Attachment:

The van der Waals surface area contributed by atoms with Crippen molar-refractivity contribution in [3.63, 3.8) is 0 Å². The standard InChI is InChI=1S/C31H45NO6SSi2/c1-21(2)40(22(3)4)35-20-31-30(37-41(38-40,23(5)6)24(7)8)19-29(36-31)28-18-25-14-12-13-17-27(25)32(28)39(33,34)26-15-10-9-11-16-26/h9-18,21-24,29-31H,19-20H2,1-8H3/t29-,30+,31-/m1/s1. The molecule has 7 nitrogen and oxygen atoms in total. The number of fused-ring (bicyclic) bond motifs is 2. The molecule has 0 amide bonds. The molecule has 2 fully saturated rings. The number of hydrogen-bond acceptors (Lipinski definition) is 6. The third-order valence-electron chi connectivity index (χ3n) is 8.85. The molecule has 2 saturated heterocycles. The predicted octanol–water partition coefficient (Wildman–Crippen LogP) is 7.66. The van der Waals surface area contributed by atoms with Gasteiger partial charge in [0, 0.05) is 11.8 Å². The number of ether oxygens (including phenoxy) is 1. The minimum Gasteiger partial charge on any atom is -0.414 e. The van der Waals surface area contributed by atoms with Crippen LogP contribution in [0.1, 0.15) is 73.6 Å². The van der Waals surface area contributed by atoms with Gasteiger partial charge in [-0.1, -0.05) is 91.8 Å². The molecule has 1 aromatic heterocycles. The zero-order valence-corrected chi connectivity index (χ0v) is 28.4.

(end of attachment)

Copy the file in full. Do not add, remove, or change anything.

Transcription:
The van der Waals surface area contributed by atoms with Crippen molar-refractivity contribution in [3.63, 3.8) is 0 Å². The standard InChI is InChI=1S/C31H45NO6SSi2/c1-21(2)40(22(3)4)35-20-31-30(37-41(38-40,23(5)6)24(7)8)19-29(36-31)28-18-25-14-12-13-17-27(25)32(28)39(33,34)26-15-10-9-11-16-26/h9-18,21-24,29-31H,19-20H2,1-8H3/t29-,30+,31-/m1/s1. The molecule has 7 nitrogen and oxygen atoms in total. The number of fused-ring (bicyclic) bond motifs is 2. The molecule has 0 amide bonds. The molecule has 2 fully saturated rings. The number of hydrogen-bond acceptors (Lipinski definition) is 6. The third-order valence-electron chi connectivity index (χ3n) is 8.85. The molecule has 2 saturated heterocycles. The predicted octanol–water partition coefficient (Wildman–Crippen LogP) is 7.66. The van der Waals surface area contributed by atoms with Gasteiger partial charge in [0, 0.05) is 11.8 Å². The number of ether oxygens (including phenoxy) is 1. The minimum Gasteiger partial charge on any atom is -0.414 e. The van der Waals surface area contributed by atoms with Crippen LogP contribution in [0.1, 0.15) is 73.6 Å². The van der Waals surface area contributed by atoms with Gasteiger partial charge in [-0.1, -0.05) is 91.8 Å². The molecule has 1 aromatic heterocycles. The zero-order valence-corrected chi connectivity index (χ0v) is 28.4.